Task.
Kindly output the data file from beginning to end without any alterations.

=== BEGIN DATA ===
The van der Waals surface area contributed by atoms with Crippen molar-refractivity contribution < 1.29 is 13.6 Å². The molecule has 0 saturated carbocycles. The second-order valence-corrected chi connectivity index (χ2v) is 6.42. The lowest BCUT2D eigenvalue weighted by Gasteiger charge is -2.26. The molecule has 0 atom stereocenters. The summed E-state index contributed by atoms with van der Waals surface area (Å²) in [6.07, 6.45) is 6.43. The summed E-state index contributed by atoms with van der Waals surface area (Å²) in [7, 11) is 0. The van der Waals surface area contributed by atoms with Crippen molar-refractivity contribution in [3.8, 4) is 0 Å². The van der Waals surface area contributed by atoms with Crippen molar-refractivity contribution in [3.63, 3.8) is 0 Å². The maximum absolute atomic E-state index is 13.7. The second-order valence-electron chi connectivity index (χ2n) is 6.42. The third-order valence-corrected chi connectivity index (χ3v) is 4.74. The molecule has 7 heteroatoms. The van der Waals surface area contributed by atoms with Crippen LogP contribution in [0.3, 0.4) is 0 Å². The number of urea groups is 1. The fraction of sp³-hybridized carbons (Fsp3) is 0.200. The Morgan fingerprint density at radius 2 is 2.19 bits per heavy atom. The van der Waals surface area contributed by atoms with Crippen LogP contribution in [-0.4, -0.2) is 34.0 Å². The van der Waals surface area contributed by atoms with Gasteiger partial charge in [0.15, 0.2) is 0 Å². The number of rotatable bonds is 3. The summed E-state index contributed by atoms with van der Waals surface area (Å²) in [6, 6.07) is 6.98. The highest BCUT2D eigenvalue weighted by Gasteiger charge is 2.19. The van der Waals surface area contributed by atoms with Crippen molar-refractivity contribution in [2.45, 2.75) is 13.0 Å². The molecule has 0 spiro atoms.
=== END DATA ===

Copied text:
The van der Waals surface area contributed by atoms with Crippen molar-refractivity contribution < 1.29 is 13.6 Å². The molecule has 0 saturated carbocycles. The second-order valence-corrected chi connectivity index (χ2v) is 6.42. The lowest BCUT2D eigenvalue weighted by Gasteiger charge is -2.26. The molecule has 0 atom stereocenters. The summed E-state index contributed by atoms with van der Waals surface area (Å²) in [6.07, 6.45) is 6.43. The summed E-state index contributed by atoms with van der Waals surface area (Å²) in [7, 11) is 0. The van der Waals surface area contributed by atoms with Crippen molar-refractivity contribution in [3.8, 4) is 0 Å². The van der Waals surface area contributed by atoms with Crippen molar-refractivity contribution in [3.63, 3.8) is 0 Å². The maximum absolute atomic E-state index is 13.7. The second-order valence-electron chi connectivity index (χ2n) is 6.42. The third-order valence-corrected chi connectivity index (χ3v) is 4.74. The molecule has 7 heteroatoms. The van der Waals surface area contributed by atoms with Crippen LogP contribution in [0.3, 0.4) is 0 Å². The number of urea groups is 1. The fraction of sp³-hybridized carbons (Fsp3) is 0.200. The Morgan fingerprint density at radius 2 is 2.19 bits per heavy atom. The van der Waals surface area contributed by atoms with Crippen LogP contribution in [-0.4, -0.2) is 34.0 Å². The van der Waals surface area contributed by atoms with Gasteiger partial charge in [0.15, 0.2) is 0 Å². The number of rotatable bonds is 3. The summed E-state index contributed by atoms with van der Waals surface area (Å²) in [6, 6.07) is 6.98. The highest BCUT2D eigenvalue weighted by Gasteiger charge is 2.19. The van der Waals surface area contributed by atoms with Crippen molar-refractivity contribution in [2.45, 2.75) is 13.0 Å². The molecule has 0 spiro atoms.